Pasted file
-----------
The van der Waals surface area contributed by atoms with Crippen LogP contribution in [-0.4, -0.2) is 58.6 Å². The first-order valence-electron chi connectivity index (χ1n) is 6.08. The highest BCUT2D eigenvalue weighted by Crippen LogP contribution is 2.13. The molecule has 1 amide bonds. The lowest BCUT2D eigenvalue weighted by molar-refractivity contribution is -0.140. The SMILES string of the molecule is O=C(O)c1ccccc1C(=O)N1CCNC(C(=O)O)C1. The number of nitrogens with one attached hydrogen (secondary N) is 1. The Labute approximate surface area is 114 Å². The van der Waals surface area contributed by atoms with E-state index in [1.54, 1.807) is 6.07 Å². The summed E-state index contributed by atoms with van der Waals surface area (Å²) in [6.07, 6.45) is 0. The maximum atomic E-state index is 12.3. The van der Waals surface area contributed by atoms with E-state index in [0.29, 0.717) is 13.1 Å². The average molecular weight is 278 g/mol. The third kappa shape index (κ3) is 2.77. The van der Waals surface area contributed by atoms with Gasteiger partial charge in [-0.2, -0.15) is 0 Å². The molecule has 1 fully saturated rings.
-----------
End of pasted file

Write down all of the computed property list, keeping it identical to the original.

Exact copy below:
The van der Waals surface area contributed by atoms with Crippen LogP contribution in [-0.4, -0.2) is 58.6 Å². The first-order valence-electron chi connectivity index (χ1n) is 6.08. The highest BCUT2D eigenvalue weighted by Crippen LogP contribution is 2.13. The molecule has 1 amide bonds. The lowest BCUT2D eigenvalue weighted by molar-refractivity contribution is -0.140. The SMILES string of the molecule is O=C(O)c1ccccc1C(=O)N1CCNC(C(=O)O)C1. The number of nitrogens with one attached hydrogen (secondary N) is 1. The Labute approximate surface area is 114 Å². The van der Waals surface area contributed by atoms with E-state index in [1.54, 1.807) is 6.07 Å². The summed E-state index contributed by atoms with van der Waals surface area (Å²) in [6.07, 6.45) is 0. The maximum atomic E-state index is 12.3. The van der Waals surface area contributed by atoms with E-state index in [0.29, 0.717) is 13.1 Å². The average molecular weight is 278 g/mol. The third kappa shape index (κ3) is 2.77. The van der Waals surface area contributed by atoms with Gasteiger partial charge in [-0.2, -0.15) is 0 Å². The molecule has 1 fully saturated rings.